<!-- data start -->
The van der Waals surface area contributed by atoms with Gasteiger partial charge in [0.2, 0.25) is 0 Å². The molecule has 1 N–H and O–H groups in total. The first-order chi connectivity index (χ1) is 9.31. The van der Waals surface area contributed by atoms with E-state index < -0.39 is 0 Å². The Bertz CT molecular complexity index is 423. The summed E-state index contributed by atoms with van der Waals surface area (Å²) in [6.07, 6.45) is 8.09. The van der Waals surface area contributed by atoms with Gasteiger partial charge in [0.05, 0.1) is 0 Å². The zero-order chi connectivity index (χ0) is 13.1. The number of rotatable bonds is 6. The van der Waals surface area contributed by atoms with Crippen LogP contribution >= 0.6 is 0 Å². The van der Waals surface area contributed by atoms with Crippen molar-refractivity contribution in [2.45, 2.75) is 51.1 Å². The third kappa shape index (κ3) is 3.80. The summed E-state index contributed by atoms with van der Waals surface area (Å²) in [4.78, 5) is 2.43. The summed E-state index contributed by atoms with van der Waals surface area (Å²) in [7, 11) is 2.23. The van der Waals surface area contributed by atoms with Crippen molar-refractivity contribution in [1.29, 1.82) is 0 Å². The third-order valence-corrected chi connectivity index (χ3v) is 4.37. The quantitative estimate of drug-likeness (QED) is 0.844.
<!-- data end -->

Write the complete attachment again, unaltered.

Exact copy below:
The van der Waals surface area contributed by atoms with Gasteiger partial charge in [0.2, 0.25) is 0 Å². The molecule has 1 N–H and O–H groups in total. The first-order chi connectivity index (χ1) is 9.31. The van der Waals surface area contributed by atoms with E-state index < -0.39 is 0 Å². The Bertz CT molecular complexity index is 423. The summed E-state index contributed by atoms with van der Waals surface area (Å²) in [6.07, 6.45) is 8.09. The van der Waals surface area contributed by atoms with Gasteiger partial charge in [0.05, 0.1) is 0 Å². The zero-order chi connectivity index (χ0) is 13.1. The number of rotatable bonds is 6. The van der Waals surface area contributed by atoms with Crippen LogP contribution >= 0.6 is 0 Å². The van der Waals surface area contributed by atoms with Crippen molar-refractivity contribution in [2.45, 2.75) is 51.1 Å². The third kappa shape index (κ3) is 3.80. The summed E-state index contributed by atoms with van der Waals surface area (Å²) in [4.78, 5) is 2.43. The summed E-state index contributed by atoms with van der Waals surface area (Å²) in [7, 11) is 2.23. The van der Waals surface area contributed by atoms with Crippen molar-refractivity contribution in [1.29, 1.82) is 0 Å². The third-order valence-corrected chi connectivity index (χ3v) is 4.37. The quantitative estimate of drug-likeness (QED) is 0.844.